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Workouts at the (New Yorker) brain gym

NewYorkerGood article on brain fitness and applied neuroplasticity in the July 29th edition of The New Yorker, featuring many SharpBrains friends. Mentally fit – Workouts at the brain gym:

“As recently as a few decades ago, most biologists thought that the brain was fully formed during childhood and, like a photograph after it’s been developed, was doomed to degrade thereafter, with neurons (nerve cells) fading like pigment on paper until you succumbed to senility. Today, we regard Alzheimer’s and other dementias as diseases, rather than as a consequence of normal aging. Moreover, we now consider the brain to be as labile as a digital image in the hands of a Photoshop fiend…Not only does the brain have a lifelong ability to create new neurons; like a government with an unlimited highway budget, it has an endless capacity to build new roadways…The ability of the brain to establish new connections is called plasticity, and brain-fitness exercises are predicated on this mechanism…That’s enough science for now. Let’s get back to me. . . .”

(Some) New Yorker articles are bogus

Scarecrow-or-strawmanI love reading the New Yorker. I have written before about bogus brain games, and about bogus brain training claims. We have published a 10-question checklist to help consumers make informed decisions.

All this is to say I was surprised to read a recent New Yorker blog article titled “Brain games are bogus.” If you are going to make such strong claims, you need to back them up with serious due diligence and analysis, and explain to readers what Read the rest of this entry »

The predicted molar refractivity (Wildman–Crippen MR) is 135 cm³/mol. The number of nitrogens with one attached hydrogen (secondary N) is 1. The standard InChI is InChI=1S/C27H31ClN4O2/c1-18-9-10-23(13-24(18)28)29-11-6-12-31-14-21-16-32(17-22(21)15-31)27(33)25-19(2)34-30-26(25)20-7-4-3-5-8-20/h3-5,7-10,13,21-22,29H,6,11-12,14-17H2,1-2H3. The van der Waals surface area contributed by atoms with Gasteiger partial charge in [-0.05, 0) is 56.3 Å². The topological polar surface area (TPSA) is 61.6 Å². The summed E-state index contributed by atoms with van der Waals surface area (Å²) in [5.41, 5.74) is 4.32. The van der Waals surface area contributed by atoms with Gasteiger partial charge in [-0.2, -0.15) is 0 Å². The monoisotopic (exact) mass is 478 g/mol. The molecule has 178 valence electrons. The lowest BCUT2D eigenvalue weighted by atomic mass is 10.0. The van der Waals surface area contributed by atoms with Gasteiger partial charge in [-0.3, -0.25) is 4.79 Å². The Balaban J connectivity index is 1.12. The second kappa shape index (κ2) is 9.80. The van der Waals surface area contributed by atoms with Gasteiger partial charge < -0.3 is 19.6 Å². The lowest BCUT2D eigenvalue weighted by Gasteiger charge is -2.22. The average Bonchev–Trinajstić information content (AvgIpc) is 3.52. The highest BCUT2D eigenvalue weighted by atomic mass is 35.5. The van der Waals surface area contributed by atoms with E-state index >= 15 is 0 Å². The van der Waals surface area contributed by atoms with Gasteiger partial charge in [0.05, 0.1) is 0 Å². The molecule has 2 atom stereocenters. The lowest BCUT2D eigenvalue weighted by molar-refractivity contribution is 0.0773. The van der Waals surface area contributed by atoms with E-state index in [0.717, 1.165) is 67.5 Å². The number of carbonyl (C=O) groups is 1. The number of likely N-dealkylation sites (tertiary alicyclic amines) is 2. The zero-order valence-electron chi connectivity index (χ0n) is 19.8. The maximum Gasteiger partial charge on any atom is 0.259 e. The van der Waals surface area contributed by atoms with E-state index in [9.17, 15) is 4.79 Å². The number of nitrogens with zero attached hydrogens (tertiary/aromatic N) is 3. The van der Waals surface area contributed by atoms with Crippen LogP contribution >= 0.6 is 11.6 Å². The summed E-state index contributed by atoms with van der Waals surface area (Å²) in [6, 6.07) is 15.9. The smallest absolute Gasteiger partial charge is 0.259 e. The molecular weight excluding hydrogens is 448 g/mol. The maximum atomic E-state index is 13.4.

Changing our Minds…by Reading Fiction

(Editor’s Note: we are pleased to bring you this article thanks to our collaboration with Greater Good Magazine.)

Changing our Minds

By imagining many possible worlds, argues novelist and psychologist Keith Oatley, fiction helps us understand ourselves and others.

-By Keith Oatley

For more than two thousand years people have insisted that reading fiction is good for bookyou. Aristotle claimed that poetry—he meant the epics of Homer and the tragedies of Aeschylus, Sophocles, and Euripides, which we would now call fiction—is a more serious business than history. History, he argued, tells us only what has happened, whereas fiction tells us what can happen, which can stretch our moral imaginations and give us insights into ourselves and other people. This is a strong argument for schools to continue to focus on the literary arts, not just history, science, and social studies.

But is the idea of fiction being good for you merely wishful thinking? The members of a small research group in Toronto—Maja Djikic, Raymond Mar, and I—have been working on the problem. We have turned the idea into questions. In what ways might reading fiction be good for you? If it is good for you, why would this be? And what is the psychological function of art generally?

Through a series of studies, we have discovered that fiction at its best isn’t just enjoyable. It measurably enhances our abilities to empathize with other people and connect with something larger than ourselves.

Possible selves, possible worlds

People often think that a fiction is something untrue, but this is wrong. The word derives from the Latin fingere, to make. As something made, fiction is different from something discovered, as in physics, or from something that happened, as in the news. But this does not mean it is false. Fiction is about possible selves in possible worlds.

In terms of 21st-century psychology, we might best see fiction as a kind of simulation: one that runs not on computers, but on minds. Such mental simulation unfolds on two levels.

The first level involves simulating the minds of other people: imagining what they are thinking and feeling, which developmental psychologists call “theory of mind.” The theory-of-mind simulation is like a watch, which is a small model that simulates Read the rest of this entry »

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